I can’t count the number of gripe sessions on how a certain FHIR resource does this, while other does that, or how one resource calls something foo, and another calls the exact same thing bar, etc. I guess that’s because I hang out with modelers, a bunch of Felix Ungars with an obsession to make everything as neat-and-tidy as Marie Kondo’s closet. If that’s a character flaw, I’ll embrace it. I like information models to be consistent, because in real life, it’s much easier to work with predictable patterns.
Chris Moesel, my esteemed MITRE colleague, produced for me a list of every FHIR resource and its attributes in R4, STU3 and DSTU2. Here’s a tiny sample:
It was quick work to produce a couple of informative pivot tables that give a unique perspective on FHIR. The caveat on this analysis is that it is only able to look superficially at how things are named, not at the underlying semantics. Also, I’m looking primarily at horizontal consistency across resources, which is NOT a stated goal of FHIR.
You can download the dataset here.
A few immediate observations (R4 unless noted):
- FHIR has grown. DSTU2 had 95 resources with 3454 attributes, STU3 had 118 resources with 5155 attributes and R4 has 148 resources and 7004 attributes.
- FHIR has an extremely long tail. More than 90% of attributes in FHIR are completely unique. Less than 1% of attributes recur in more than 10 resources.
- Many resources might missing important attributes. 30 resources don’t have an identifier attribute, only 101 of 148 have status, and only 23 have author. I’m not claiming this is right or wrong, but it does make you wonder…is it possible or appropriate that 125 resources don’t have an author?
- Some attributes are used consistently, but others aren’t. Almost every time an identifier attribute is used, the cardinality is 0..* and the data type is Identifier. Great! But other attributes, like author and performer, are implemented inconsistently. Again, I’m not saying if this is right or wrong, but I have to wonder why purpose is consistently markdown, while comment is mostly string, and description is a bit of both worlds.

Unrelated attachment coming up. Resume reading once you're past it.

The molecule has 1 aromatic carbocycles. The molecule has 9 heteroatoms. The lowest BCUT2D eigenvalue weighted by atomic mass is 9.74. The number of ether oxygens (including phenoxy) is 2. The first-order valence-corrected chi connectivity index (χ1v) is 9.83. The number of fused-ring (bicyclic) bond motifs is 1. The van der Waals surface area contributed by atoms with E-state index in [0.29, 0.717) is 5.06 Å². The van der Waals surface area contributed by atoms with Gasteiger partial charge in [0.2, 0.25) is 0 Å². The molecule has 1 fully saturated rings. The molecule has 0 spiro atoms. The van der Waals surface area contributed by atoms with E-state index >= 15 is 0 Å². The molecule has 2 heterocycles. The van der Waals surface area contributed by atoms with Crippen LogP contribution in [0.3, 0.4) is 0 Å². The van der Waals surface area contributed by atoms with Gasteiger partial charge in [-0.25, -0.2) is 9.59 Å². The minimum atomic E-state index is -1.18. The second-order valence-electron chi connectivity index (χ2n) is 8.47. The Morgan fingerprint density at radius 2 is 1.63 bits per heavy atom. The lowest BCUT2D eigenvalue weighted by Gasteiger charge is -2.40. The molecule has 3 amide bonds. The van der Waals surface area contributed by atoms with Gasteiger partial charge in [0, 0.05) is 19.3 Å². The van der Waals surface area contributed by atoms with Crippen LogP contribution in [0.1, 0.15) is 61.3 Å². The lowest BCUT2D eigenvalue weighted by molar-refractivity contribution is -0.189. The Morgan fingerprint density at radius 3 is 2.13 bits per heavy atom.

- Some resources are enormous. 10 resources have over 100 attributes, and 45 have more than 50 attributes. The champion is ExplanationOfBenefits, weighing in at 255 attributes. I find that bitterly ironic — it’s supposed to be an explanation of benefits, i.e., something a consumer can understand.
I also looked at the top 50 commonly-occurring attributes in terms of the consistency of data types and cardinality. The full table is in the spreadsheet. Here’s a sample:
The Bottom Line
I encourage you to download and play with the data yourself and reach your own conclusions. I have done a very shallow analysis.
From my perspective, FHIR’s extremely long tail emphasizes the degree to which each resource is a domain unto itself. The consequence is that, for the most part, implementers cannot leverage code written for one resource on another resource. There are potentially useful abstractions that could be created around FHIR. FHIR patterns is an attempt in this direction; so is this model. Claude Nanjo has also undertaken a horizontal consistency analysis of FHIR (I don’t know if Claude is ready to share those results.)
I also noticed several cases of the “many-names-for-the-same-thing” phenomenon. One that stuck out for me is the date associated with authoring a resource, which goes by several names in FHIR, including authoredOn, recordedDate, date, created, issued, dateRecorded, dateAsserted, authored. But that’s a story for another day.
Also, see this page: http://hl7.org/fhir/fivews.html#mappings
That page is hard to consume but contains a great deal of useful information. I’m not sure how to improve it
Thanks for that link. In that table, what are the numbers? The colors? N, NT, NTC? I don’t see a key.
N = Name changed
T = Type Changed
C = Cardinality violation